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Tips for traveling with diabetes

Sep 15, 2015
I recently traveled from South Carolina to California. From my starting point to my destination, there were four locations and three flights to travel 2565 miles. I had not traveled or flown in a while, so I had to ask myself, “If I had diabetes, what tips should I follow to have a safe trip?” While summer vacations are over, patients with diabetes may travel over the fall and winter months. I recall one of my patients from a Veterans Affairs Medical Center reserving a cruise for December in order to escape the winter weather. During my recent trip, I wanted to reflect and write a blog about some general travel tips for patients with diabetes that you could share with your patients.

1. Pack in advance. Organizing clothes and other travel items is key when preparing for a trip. Packing in advance can be very beneficial, as one can feel less anxious about traveling. A person may be more likely to forget an item when scrambling the day or night before a trip. Check the weather of your destination. You will be able to pack appropriate clothing and shoes for the vacation. If you are going for an extended vacation, see if the hotel has an on-site laundry room and if so, you can think about packing fewer clothes.

2. Take a first aid kit. Travel kits are available at local pharmacies and can be very handy when you least expect it, especially if you are exercising or walking around your destination. Make sure the travel kit has a small bottle of hand sanitizer, a few band-aids, and hydrocortisone.

3. Bring a reusable water bottle. When traveling through the airports, there are several water fountains in the terminals. A person can save a lot of money when using and refilling any type of bottle at these fountains. An average 16 oz bottle of water can cost $2.50 in the airport, which can add up over time and may be an unnecessary cost in the budget. Have an empty bottle when going through security, but definitely fill up once you have arrived in the terminal.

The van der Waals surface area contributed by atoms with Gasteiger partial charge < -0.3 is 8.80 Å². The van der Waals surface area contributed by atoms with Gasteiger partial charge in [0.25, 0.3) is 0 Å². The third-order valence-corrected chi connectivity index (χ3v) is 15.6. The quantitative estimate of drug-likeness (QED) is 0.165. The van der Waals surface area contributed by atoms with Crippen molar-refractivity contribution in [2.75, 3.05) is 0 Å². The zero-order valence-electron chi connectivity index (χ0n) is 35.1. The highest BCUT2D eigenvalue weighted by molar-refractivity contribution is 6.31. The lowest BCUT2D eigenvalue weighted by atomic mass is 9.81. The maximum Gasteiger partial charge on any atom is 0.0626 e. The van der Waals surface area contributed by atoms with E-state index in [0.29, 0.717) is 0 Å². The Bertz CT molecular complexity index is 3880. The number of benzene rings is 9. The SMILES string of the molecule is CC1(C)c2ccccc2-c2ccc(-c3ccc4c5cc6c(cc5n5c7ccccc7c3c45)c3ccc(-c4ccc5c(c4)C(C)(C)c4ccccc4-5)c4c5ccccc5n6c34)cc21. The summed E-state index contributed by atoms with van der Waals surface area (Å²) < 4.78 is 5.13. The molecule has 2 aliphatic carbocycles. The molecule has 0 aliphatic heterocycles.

4. Pack healthy snacks. Purchase healthy snacks and organize in your carry-on bag or suitcase. Snacks are very expensive at the airport and hotel; snacks also range from cookies to large bags of chips or trail mix. Preparation can help you choose a healthy option and save money. During the flight, you can save the snack for a later time if you are not hungry.

5. Plan your days in advance. While you want to enjoy the time off and catch up on rest and relaxation, you can plan your days in advance for exercise, activity and meals. If you are on a budget, you could view dining books to see which places have healthy options and fit your travel budget. Your hotel may have an on-site fitness center, in which you can get 30 minutes of activity. If the hotel is located in the center of your destination, see if there is a walking trail or walk the city to get your daily steps. Be flexible in your plans, as it is a vacation.

6. Do not forget your medications. You can pack medications in checked luggage, but carry a 7-day supply in the carry-on luggage. If you have insulin or other refrigerated medications, it would be advisable to get a doctor’s note prior to the trip. If you have syringes or other sharp supply items, a doctor’s note should be obtained and kept with the medications. Based on your airline’s website, cabin crew should be able to help you dispose a sharp item, such as a syringe or lancet, during the flight.

While I have listed a few travel trips, there are websites with additional information, specifically for patients with diabetes. Novo Nordisk has an extensive list of travel tips: http://articles.cornerstones4care.com/?articlename=2015_07. Use this blog and the link to adapt your own list of travel tips – or add additional tips to the list and share with your patients.
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